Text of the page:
EPI Research (Page 23)

  • Who Are The “Low Wage” Workers?

    July 1996

    The desirability of raising the minimum wage has long revolved around just one question: the effect of higher minimum wages on the overall level of employment. This report adds an important new dimension to that debate by showing that an even more critical effect of the minimum wage rests on the composition of employment -- who gets the minimum wage job. Kevin Lang's paper focuses on[…]
  • The 1992 New Jersey Minimum Wage Increase: How Much Did it Affect Family Income?

    May 1996

    The vast majority of economists agree that minimum wage hikes create a tradeoff: lost jobs for some, but increased benefits for others. Recent research has investigated the losers in this tradeoff by examining the composition of job loss. After an increase, minority teens, welfare mothers, and other low-skilled adults are displaced from the workforce by middle-class teenagers who are lured to jobs by the higher[…]
  • The Crippling Flaws in the New Jersey Fast Food Study

    April 1996

    Economists have long believed that raising the minimum wage results in fewer entry-level employment opportunities and displaces the least skilled from the job market. In recent months, proponents of a higher minimum wage have returned to one study which they claim shows the opposite -- that higher minimum wages do not reduce, and may even increase, employment. The New Jersey fast food study, conducted by[…]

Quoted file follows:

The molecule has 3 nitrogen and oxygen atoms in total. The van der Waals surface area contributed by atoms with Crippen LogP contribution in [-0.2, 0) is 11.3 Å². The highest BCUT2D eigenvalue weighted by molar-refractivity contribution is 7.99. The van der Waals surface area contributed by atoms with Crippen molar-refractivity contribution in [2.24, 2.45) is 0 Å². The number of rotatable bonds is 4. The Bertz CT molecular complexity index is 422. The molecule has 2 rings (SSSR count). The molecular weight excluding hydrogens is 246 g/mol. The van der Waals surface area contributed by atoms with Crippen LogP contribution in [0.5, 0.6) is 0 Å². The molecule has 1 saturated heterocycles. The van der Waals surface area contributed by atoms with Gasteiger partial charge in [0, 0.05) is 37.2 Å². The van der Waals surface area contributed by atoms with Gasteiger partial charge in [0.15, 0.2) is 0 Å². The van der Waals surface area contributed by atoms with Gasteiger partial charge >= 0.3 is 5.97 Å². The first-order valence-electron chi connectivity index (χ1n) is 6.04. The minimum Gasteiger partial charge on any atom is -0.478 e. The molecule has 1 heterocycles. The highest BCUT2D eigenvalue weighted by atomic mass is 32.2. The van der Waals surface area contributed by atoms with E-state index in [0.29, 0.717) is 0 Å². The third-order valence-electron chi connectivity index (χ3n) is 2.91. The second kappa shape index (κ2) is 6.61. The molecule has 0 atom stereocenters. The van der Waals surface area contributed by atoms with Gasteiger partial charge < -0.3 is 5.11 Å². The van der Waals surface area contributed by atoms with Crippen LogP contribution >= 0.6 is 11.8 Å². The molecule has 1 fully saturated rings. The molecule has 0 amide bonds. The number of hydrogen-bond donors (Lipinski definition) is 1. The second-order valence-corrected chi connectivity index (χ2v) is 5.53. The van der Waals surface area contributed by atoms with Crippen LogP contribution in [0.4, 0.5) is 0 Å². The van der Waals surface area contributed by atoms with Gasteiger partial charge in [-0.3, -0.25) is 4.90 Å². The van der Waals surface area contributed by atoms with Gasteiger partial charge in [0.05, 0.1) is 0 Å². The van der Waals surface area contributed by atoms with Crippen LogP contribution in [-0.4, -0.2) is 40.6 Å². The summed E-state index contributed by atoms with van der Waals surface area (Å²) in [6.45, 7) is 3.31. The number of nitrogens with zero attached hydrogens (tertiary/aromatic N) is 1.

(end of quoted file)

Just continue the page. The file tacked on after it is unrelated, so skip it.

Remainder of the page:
• The Impact of the Federal Unemployment Insurance Tax Ceiling

    October 1995

    As Drs. Daniel Hamermesh and David Scoones point out in their paper, the steady erosion in the share of wages subject to taxation to fund the unemployment insurance (UI) system as led to an increased burden on low-skilled, and therefore low wage, workers: today only 1/3 of all wages are taxed to fund the UI system. Although the unemployment insurance system is nominally structured to[…]
  • Effects of Minimum Wages on Teenage Employment, Enrollment and Idleness

    August 1995

    To assess the desirability of higher minimum wages we typically focus on aggregate employment effects -- how much a particular increase would lower overall employment. The current views on this question range from no job loss (according to the Clinton Administration) to a loss perhaps as high as 3 percent for teens (the workers most affected by the minimum wage) for every 10 percent increase[…]
  • Youth Employment in the Hospitality Sector

    June 1995

    It is no secret that the hospitality industry (restaurants and hotels) provides valuable opportunities to inexperienced workers, especially those seeking additional formal education. More than one in every five “first paid jobs” is in the hospitality sector. More than 40% of all youth employed in the 1980s had held at least one job in the hospitality industry. In the present study, Bradley Schiller of American[…]